TWO vendors, standing on a pavement under the veranda of one of the major shops in up-town Harare, go about their business despite municipal police and the Zimbabwe Republic Police’s efforts to clamp down on them, as part of efforts to curb the spread of typhoid.
BY TONDERAYI MATONHO
The vendors jokingly warn each other that they may not be able to escape spikes, if thrown at them by the city council police.
“We don’t mind throwing anything at them when they flee, even spikes to stop vending,” one municipal police officer said.
Spikes have become a common feature in Harare, as they are thrown at commuter vehicles picking up passengers at undesignated spots in a bid to stop and arrest them.
“There is no going back because we are doing this for the good of the public. We are currently on the streets removing vendors,” Michael Chideme, the council spokesperson, warned recently.
Experts warn that the prevalence of vending sites across the country would only worsen Zimbabwe’s investment ranking, leaving it an unattractive destination.
The council started seizing defiant vendors’ wares, much to the chagrin of the street settlers, who accused the city council of misdirecting its efforts, saying typhoid was being driven by the municipality’s failure to collect garbage, provide clean water and ensure availability of functional ablution facilities.
The vendors then approached the High Court through their pressure group, Vendors Initiative for Social and Economic Transformation (Viset), to defend themselves against the blitz and were granted an interdict.
Soon after the interdict was issued, riots broke out in central Harare briefly bringing business to a standstill, as vendors fought running battles with the police, who were trying to push them off the streets.
The struggle for space in the city through vending is a new phenomenon and it is spreading to every corner of the country’s urban centres, most notably on the city’s pavements, with unconfirmed statistics putting the number of vendors in Harare at 100 000.
Experts say it is a struggle that has dethroned Harare as the Sunshine City and one of Africa’s finest, yet Zimbabwe’s capital hopes to be a world-class city by 2025.
The Zimbabwe National Chamber of Commerce (ZNCC) notes that with the Zimbabwe Revenue Authority struggling to raise enough tax and foreign direct investment low, it is quite risky to continue allowing vending in the central business district.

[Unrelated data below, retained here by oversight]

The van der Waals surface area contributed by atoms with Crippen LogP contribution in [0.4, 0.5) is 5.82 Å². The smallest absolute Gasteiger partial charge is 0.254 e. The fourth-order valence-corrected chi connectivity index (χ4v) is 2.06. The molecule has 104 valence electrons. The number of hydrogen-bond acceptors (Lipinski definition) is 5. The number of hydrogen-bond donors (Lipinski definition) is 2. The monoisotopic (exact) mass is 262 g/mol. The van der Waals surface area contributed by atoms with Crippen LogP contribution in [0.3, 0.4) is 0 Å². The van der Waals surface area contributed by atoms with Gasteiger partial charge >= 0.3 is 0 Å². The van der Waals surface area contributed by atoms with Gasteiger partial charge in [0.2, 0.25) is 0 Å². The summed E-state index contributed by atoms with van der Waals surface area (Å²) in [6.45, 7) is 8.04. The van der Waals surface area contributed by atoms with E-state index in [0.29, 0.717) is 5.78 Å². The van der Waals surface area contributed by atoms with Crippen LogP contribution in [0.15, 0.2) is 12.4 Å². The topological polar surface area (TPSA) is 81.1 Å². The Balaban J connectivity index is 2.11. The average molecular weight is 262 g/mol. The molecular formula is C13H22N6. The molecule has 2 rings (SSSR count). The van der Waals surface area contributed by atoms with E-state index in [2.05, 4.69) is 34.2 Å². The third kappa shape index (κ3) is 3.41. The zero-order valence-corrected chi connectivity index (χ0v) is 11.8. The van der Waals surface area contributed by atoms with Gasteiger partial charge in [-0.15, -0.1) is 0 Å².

“It has decimated the prospects of bona fide retailers by crowding out their potential market through setting up of stalls on their door steps.
“The spread of vending activities is a symptom of a working class populace migrating from the production-biased continuum to a consumer-facing kind of economic activity. This is growing in Zimbabwe, where citizens want to sell tomatoes, cellphones or vehicles as opposed to going to the farm or factory to produce,” ZNCC said, in one of its weekly contributions to the Zimbabwe Economic Society.
With traditional and major industries having closed down over the past two decades or so, vending has become the only way for many.
“A dominant informal economy implies stifling of room for innovation and creativity, a higher propensity for smuggling different commodities, a depressed savings ratio, as fewer citizens will be willing to be part of the formal banking system, an eyesore to the tourism products and services and a haven for ancient diseases related to hygiene,” ZNCC notes.
“Removing us from here is a death sentence, so we will die on the streets,” a defiant vendor, Titus Mashongwa, told NewsDay recently.
Another vendor, Charity Chengu, who operates close to Batanai Gardens, undaunted, said she would flee, but return to her stall place once the riots were over.
Observers note that the battle against vending has intensified under Local Government minister, Saviour Kasukuwere.
“For now, it is a difficult war to win, because by nature, vending is more underground and shadowy than an ordinary blackmarket, which normally arises as a result of government intervention in the operations of general pricing mechanism,” Denzel Malikwa, a fourth-year law student at the Midlands State University, said.
He noted that a blackmarket induces shortages, which compel the government to act, while vending does not disrupt the product supply.